Limited Ingredient Cat and Dog Food (LID)

Limited ingredient (LID) dog and cat food formulations challenge pet food companies to create diets with a minimal number of ingredients while providing all essential amino acids, fatty acids, vitamins and other nutrients. Read the latest about novel proteins and other ingredients in LIDs to help pet owners avoid ingredient intolerances or food sensitivities as well as grain-free diet trends.

ARTICLES

Study: Krill supplementation in dogs increases nutrient levels

The choline levels of Alaskan Huskies increased by 52 percent after consuming krill dietary supplements for six weeks.
With the pet industry continuously innovating, the search for new functional ingredients is on the rise. A new publication from Aker BioMarine unveils that the choline levels of Alaskan Huskies increased by 52 percent after receiving krill dietary supplement for six weeks.
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Potato, oat, wheat advised for mid-size, adult dog kibble

After extrusion processing, certain carbohydrate sources may be more fermentable by the gut bacteria of adult dogs than others.
Food meant for medium-size breed dogs six months and older should be made with more potato, oat and wheat flours rather than other sources, said scientists.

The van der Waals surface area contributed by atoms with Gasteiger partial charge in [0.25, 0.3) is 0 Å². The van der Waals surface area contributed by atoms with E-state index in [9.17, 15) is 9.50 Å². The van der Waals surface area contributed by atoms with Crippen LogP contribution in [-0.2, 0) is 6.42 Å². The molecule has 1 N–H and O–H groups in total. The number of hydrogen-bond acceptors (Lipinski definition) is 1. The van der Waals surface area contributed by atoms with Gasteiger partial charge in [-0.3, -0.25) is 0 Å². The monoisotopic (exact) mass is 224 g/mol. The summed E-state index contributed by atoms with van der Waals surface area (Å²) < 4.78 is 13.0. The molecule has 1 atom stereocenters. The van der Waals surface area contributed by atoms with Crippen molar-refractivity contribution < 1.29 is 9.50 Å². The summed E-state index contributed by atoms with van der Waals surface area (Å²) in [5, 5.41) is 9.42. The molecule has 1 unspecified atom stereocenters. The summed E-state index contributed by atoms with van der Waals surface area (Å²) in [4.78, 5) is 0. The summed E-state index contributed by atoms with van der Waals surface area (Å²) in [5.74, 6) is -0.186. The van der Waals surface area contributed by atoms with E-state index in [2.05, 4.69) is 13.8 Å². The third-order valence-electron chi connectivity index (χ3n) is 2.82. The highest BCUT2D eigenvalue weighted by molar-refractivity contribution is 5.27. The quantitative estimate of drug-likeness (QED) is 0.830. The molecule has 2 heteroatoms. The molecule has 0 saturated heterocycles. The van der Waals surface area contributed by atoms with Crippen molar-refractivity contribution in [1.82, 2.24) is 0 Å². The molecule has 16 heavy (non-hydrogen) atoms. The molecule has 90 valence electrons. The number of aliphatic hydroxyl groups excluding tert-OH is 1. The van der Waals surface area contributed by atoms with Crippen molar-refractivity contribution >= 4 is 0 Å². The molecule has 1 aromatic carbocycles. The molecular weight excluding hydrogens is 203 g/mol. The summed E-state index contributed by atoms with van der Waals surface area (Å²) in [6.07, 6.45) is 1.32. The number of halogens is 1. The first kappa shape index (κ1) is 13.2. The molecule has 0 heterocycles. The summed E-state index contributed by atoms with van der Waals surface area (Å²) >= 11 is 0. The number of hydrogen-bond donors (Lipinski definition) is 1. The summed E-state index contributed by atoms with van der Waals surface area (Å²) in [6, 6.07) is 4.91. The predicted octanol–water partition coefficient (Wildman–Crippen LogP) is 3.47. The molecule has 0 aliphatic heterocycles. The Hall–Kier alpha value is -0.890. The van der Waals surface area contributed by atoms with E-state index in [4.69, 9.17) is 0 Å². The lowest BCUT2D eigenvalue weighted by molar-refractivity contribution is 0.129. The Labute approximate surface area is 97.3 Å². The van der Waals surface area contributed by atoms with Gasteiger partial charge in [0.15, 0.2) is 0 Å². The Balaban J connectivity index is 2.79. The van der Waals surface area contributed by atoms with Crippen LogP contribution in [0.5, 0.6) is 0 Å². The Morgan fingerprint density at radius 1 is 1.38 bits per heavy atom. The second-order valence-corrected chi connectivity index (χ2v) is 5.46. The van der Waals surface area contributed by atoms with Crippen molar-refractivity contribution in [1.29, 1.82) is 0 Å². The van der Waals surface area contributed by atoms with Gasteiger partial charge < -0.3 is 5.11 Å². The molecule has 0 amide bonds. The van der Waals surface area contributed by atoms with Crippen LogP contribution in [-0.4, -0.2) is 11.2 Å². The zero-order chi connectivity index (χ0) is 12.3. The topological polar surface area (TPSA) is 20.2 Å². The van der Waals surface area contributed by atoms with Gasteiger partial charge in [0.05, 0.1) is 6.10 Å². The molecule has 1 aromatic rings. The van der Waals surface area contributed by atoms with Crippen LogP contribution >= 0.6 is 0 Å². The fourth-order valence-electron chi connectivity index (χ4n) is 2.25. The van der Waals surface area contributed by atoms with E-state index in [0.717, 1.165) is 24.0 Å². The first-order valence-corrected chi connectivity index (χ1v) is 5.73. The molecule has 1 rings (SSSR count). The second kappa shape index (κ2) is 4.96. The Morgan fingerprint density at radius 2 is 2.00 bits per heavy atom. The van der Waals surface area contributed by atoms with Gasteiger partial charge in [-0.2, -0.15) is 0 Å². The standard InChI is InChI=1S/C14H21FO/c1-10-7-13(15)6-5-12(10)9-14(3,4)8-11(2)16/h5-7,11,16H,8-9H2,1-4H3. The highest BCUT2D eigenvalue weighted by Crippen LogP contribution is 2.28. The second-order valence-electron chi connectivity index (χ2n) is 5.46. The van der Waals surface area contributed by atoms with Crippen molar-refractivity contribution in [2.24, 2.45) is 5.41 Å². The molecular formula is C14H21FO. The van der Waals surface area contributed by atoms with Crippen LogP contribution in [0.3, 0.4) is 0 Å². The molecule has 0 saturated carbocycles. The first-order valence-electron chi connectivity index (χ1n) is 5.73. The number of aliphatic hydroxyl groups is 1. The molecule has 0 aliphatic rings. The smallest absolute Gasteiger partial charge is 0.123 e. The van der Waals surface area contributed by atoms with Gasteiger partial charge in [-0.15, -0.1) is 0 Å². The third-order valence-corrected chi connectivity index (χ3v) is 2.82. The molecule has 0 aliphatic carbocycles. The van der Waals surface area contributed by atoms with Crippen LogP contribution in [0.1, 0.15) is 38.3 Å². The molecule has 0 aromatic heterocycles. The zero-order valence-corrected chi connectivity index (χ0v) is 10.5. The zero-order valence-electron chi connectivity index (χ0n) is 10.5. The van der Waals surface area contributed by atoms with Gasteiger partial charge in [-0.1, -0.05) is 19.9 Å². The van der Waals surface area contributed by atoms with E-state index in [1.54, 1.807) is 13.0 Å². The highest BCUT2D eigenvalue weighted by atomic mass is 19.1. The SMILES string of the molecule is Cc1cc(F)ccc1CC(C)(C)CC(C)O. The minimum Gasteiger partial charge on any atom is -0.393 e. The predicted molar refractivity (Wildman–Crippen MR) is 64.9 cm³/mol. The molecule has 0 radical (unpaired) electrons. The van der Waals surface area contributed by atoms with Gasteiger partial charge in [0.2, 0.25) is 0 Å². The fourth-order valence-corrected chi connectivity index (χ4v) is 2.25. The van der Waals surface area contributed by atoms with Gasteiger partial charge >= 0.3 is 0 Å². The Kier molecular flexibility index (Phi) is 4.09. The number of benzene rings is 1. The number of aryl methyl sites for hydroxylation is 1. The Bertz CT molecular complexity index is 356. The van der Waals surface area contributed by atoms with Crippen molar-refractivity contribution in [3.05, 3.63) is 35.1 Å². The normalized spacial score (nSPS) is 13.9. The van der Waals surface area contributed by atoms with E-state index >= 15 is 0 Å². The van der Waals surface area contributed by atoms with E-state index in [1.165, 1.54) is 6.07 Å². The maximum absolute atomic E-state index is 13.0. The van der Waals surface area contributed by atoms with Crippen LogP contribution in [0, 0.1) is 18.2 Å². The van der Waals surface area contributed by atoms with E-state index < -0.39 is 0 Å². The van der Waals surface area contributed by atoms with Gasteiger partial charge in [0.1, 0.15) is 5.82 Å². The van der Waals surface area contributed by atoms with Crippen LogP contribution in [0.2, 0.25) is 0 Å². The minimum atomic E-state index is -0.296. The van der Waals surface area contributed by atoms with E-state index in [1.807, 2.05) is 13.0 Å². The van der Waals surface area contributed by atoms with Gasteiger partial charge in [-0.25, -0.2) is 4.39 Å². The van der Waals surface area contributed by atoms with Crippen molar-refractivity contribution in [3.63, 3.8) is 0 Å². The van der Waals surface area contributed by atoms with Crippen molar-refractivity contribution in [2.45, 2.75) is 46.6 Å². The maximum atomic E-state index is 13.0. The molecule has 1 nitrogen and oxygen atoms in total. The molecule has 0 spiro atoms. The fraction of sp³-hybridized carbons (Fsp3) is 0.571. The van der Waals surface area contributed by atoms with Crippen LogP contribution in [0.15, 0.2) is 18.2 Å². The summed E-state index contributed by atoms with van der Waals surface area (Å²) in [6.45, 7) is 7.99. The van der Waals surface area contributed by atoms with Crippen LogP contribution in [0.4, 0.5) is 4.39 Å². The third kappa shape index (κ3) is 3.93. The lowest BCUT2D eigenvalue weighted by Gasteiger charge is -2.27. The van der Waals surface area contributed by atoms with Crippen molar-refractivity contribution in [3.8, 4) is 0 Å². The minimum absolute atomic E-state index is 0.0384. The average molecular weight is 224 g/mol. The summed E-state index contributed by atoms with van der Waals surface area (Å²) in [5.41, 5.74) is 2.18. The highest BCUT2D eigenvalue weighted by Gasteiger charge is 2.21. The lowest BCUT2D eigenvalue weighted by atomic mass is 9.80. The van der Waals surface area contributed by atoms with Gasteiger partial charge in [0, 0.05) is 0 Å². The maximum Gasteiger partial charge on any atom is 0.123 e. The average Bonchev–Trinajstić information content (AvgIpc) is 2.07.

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8 trends shape demand for pet food worldwide

Deciding which of those trends to follow allows pet food brands to differentiate themselves by appealing to specific pet owners’ demands.
Pet owners worldwide, especially younger ones, increasingly demand that their dogs, cats and other pets’ diets follow these trends.
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Homemade cat food diets could be risky

A new study examined the nutritional adequacy of 114 recipes.
One quick Google search can net hundreds of homemade cat food recipes, but a new study from researchers at the University of California, Davis, finds most are unlikely to provide cats all their essential nutrients. Some recipes could also contain ingredients potentially toxic to cats.
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Lab-grown meat may provide taurine for vegan dog, cat food

Most taurine supplemented into pet food comes from industrial laboratories, knocking it out of the running for clean label.
Taurine from lab-grown meat may allow pet food formulators to make vegan and vegetarian dog and cat foods, while avoiding dilated cardiomyopathy and adhering to the clean label trend.
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